As described in “Conscience,” the story of what happened is almost like a great play or movie, full of drama and high stakes. A nation at war. A group of people related ancestrally to the enemy, singled out by their nation for reasons that go against everything for which it stood, like liberty and justice for all.

Thanks to the DVD format, Abe has now included additional interviews that help to add layers of understanding, elaborating upon the story. On Disc 1 is the original movie. On Disc 2 is the supplemental material, including a six-page Viewers Guide PDF. There is also a featurette titled “The JACL Apologizes.” There are also extended interviews with Frank Emi, James Omura, Sam Horino, Dave Kawamoto, Gloria Kubota, Grace Kubota Ybarra, Art Emi, Ben Kuroki, Michi Weglyn, Paul Tsuneishi, professors Art Hansen and Roger Daniels, and Mike Masaoka.

Abe is also using the multimedia capabilities of the Web; on his website, Resisters.com, there will soon be a written transcript of the interview he conducted with Masaoka, when Abe was a reporter for radio station KIRO.

Speaking of Resisters.com, that’s where to go to buy a copy of the DVD of “Conscience and the Constitution.” The price of the two-DVD set is $29.95, plus $3 for shipping and handling. Here in Los Angeles, it’s also available at the JANM gift shop.

One thing that occurred to me watching the movie is that it might be easy to conclude that the “bad guy” in “Conscience and the Constitution” is Mike Masaoka. I have to disagree. I have to believe that he did the best he could under the circumstances, with no evil in his heart. If there is blame to be laid, it would have to go to politicians who didn’t do the right things, the racism of the time and the circumstances that would put American citizens in such an untenable situation in the first place, whether it was President Roosevelt for signing E.O. 9066 or the unknown individual who wrote the poorly worded Loyalty Oath questions No. 27 and 28 that caused so much angst and turmoil.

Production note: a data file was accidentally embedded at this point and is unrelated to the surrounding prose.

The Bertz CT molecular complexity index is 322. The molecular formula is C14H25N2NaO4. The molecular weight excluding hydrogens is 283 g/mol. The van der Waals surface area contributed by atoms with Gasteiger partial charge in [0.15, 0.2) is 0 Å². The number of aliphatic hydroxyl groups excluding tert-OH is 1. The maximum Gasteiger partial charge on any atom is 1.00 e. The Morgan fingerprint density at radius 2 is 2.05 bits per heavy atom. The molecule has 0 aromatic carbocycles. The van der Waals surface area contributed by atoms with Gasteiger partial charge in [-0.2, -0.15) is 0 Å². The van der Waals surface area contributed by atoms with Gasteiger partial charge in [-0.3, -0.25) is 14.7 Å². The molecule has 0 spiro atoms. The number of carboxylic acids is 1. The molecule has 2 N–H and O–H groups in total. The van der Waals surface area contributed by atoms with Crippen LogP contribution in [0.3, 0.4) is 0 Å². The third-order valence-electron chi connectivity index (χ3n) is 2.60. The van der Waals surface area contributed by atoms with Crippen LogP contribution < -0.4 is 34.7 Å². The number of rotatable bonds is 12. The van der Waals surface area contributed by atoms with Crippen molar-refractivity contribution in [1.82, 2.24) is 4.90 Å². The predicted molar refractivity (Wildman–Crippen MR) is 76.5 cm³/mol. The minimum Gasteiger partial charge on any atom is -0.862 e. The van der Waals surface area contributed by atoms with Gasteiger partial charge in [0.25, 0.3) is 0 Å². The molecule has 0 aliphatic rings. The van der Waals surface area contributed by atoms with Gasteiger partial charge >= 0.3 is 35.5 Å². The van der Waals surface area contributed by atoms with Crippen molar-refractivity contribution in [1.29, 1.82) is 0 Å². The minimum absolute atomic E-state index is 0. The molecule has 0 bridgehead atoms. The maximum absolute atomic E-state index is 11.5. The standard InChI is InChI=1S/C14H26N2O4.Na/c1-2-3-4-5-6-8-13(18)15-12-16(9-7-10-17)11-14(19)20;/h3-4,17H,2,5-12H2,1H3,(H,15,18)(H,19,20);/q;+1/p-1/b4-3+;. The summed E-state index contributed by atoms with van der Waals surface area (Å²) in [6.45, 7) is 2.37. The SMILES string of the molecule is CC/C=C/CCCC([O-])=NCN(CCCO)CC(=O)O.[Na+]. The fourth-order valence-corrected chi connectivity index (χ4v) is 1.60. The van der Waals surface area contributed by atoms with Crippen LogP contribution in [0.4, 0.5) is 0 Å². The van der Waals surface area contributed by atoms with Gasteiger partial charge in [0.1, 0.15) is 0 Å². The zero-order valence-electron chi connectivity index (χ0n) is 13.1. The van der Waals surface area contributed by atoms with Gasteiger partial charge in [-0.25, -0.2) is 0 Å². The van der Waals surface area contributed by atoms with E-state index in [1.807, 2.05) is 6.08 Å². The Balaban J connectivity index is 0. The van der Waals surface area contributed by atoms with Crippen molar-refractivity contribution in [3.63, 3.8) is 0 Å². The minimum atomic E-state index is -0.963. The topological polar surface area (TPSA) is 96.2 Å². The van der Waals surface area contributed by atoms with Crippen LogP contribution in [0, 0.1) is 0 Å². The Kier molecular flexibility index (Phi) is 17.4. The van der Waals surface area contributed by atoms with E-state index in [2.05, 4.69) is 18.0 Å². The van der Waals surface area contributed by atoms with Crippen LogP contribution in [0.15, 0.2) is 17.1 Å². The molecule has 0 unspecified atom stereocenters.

Another thing that occurred to me is that thanks to Abe’s efforts, saved for the ages are interviews with people who are now gone or will be soon. Someday, if the story of the Japanese American experience gets the proper recognition it deserves, then the people in “Conscience and the Constitution” will be remembered the way we remember giants like Gandhi or King. And if that happens, we can thank Frank Abe for saving a vital part of American history in “Conscience and the Constitution.”

Until next time, keep your eyes and ears open.

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(George Toshio Johnston has written this column since 1992 and can be reached at [email protected] The opinions expressed in this column are solely those of the author and do not necessarily reflect policies of this newspaper or any organization or business. Copyright © 2011 by George T. Johnston. All rights reserved.)